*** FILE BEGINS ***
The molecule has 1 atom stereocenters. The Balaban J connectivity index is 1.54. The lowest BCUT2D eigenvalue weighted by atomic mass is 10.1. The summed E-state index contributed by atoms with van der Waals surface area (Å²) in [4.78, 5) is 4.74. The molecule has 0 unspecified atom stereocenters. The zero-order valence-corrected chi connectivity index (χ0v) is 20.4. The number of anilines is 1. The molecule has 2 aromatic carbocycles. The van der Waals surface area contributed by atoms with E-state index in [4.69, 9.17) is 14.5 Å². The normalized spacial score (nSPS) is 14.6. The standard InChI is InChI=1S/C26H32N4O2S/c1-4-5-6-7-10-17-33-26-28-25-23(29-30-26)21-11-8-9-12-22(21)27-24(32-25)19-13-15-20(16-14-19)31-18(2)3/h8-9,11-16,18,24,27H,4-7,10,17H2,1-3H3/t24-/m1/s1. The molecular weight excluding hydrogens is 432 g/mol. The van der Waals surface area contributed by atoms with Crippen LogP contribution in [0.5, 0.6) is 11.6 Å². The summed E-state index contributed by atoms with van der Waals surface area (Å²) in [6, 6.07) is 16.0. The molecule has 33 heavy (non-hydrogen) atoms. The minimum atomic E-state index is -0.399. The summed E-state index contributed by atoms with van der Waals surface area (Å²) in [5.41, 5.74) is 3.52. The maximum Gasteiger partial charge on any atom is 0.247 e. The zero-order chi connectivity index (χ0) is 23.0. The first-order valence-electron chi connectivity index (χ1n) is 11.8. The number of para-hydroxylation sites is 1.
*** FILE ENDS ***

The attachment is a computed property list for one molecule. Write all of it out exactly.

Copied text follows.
The molecule has 1 atom stereocenters. The Balaban J connectivity index is 1.54. The lowest BCUT2D eigenvalue weighted by atomic mass is 10.1. The summed E-state index contributed by atoms with van der Waals surface area (Å²) in [4.78, 5) is 4.74. The molecule has 0 unspecified atom stereocenters. The zero-order valence-corrected chi connectivity index (χ0v) is 20.4. The number of anilines is 1. The molecule has 2 aromatic carbocycles. The van der Waals surface area contributed by atoms with E-state index in [4.69, 9.17) is 14.5 Å². The normalized spacial score (nSPS) is 14.6. The standard InChI is InChI=1S/C26H32N4O2S/c1-4-5-6-7-10-17-33-26-28-25-23(29-30-26)21-11-8-9-12-22(21)27-24(32-25)19-13-15-20(16-14-19)31-18(2)3/h8-9,11-16,18,24,27H,4-7,10,17H2,1-3H3/t24-/m1/s1. The molecular weight excluding hydrogens is 432 g/mol. The van der Waals surface area contributed by atoms with Crippen LogP contribution in [0.5, 0.6) is 11.6 Å². The summed E-state index contributed by atoms with van der Waals surface area (Å²) in [6, 6.07) is 16.0. The molecule has 33 heavy (non-hydrogen) atoms. The minimum atomic E-state index is -0.399. The summed E-state index contributed by atoms with van der Waals surface area (Å²) in [5.41, 5.74) is 3.52. The maximum Gasteiger partial charge on any atom is 0.247 e. The zero-order chi connectivity index (χ0) is 23.0. The first-order valence-electron chi connectivity index (χ1n) is 11.8. The number of para-hydroxylation sites is 1.